Living Well Together Online: Digital Wellbeing from a Confucian Perspective

Matthew Dennis, Elena Ziliotti*

*Corresponding author for this work

Research output: Contribution to journalArticleScientificpeer-review

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Abstract

The impact of social media technologies (SMTs) on digital wellbeing has become an increasingly important puzzle for ethicists of technology. In this article, we explain why individualised theories of digital wellbeing (DWB) can only solve part of this puzzle. While an individualised conception of DWB is useful for understanding online self-regulation, we contend that we must seek greater understanding of how SMTs connect us. To build an account of this, we locate the conceptual resources for our account in Confucian ethics. In contrast to individualised conceptions of human flourishing that are found in the Western tradition, Confucian thinkers strongly emphasise that individuals cannot flourish alone, but need wider social structures (partner, family, society, nation). Not only do strands of Confucian ethics explain how individuals are defined by the roles they take up in relationships, but this perspective also makes practical suggestions for how these roles can be cultivated. We conclude our article by identifying the Confucian notions that seem to have most promise for the future design of SMTs.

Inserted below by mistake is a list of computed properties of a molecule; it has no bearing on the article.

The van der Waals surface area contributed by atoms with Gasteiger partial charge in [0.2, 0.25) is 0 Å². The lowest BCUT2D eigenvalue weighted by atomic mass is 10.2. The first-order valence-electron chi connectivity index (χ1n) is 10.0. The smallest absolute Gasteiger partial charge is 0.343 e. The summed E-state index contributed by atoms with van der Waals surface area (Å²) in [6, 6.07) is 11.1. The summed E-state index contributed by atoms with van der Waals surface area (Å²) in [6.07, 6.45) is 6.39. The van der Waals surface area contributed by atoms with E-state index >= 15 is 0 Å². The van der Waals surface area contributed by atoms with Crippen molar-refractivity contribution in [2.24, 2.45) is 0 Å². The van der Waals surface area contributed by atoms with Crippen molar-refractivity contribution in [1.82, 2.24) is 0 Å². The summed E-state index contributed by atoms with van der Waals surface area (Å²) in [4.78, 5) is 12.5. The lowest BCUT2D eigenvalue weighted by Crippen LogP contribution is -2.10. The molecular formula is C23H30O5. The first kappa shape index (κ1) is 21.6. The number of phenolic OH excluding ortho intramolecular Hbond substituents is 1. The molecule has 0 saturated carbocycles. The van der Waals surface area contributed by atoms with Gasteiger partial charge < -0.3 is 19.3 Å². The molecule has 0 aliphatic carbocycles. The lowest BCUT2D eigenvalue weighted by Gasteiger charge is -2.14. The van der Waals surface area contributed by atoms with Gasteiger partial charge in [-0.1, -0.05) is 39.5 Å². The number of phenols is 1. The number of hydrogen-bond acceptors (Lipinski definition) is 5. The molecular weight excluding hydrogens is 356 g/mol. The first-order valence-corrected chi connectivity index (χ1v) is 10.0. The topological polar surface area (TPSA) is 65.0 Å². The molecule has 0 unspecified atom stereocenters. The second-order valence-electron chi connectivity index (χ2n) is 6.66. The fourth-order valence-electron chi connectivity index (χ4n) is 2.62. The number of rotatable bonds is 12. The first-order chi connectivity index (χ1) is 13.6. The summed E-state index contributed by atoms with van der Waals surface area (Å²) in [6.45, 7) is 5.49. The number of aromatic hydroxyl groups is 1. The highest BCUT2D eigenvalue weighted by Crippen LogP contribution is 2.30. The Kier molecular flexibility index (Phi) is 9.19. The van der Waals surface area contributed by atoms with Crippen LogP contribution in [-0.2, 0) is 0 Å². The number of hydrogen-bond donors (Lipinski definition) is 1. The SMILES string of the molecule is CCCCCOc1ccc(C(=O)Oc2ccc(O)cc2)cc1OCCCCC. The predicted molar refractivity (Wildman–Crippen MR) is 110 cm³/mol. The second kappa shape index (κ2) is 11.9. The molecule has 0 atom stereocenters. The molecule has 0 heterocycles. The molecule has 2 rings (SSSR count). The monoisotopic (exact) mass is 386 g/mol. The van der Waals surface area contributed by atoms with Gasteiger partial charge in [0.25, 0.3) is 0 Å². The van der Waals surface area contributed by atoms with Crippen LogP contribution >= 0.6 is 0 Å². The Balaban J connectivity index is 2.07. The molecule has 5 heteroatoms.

Original languageEnglish
Pages (from-to)263-279
Number of pages17
JournalJournal of Applied Philosophy
Volume40
Issue number2
DOIs
Publication statusPublished - 2022

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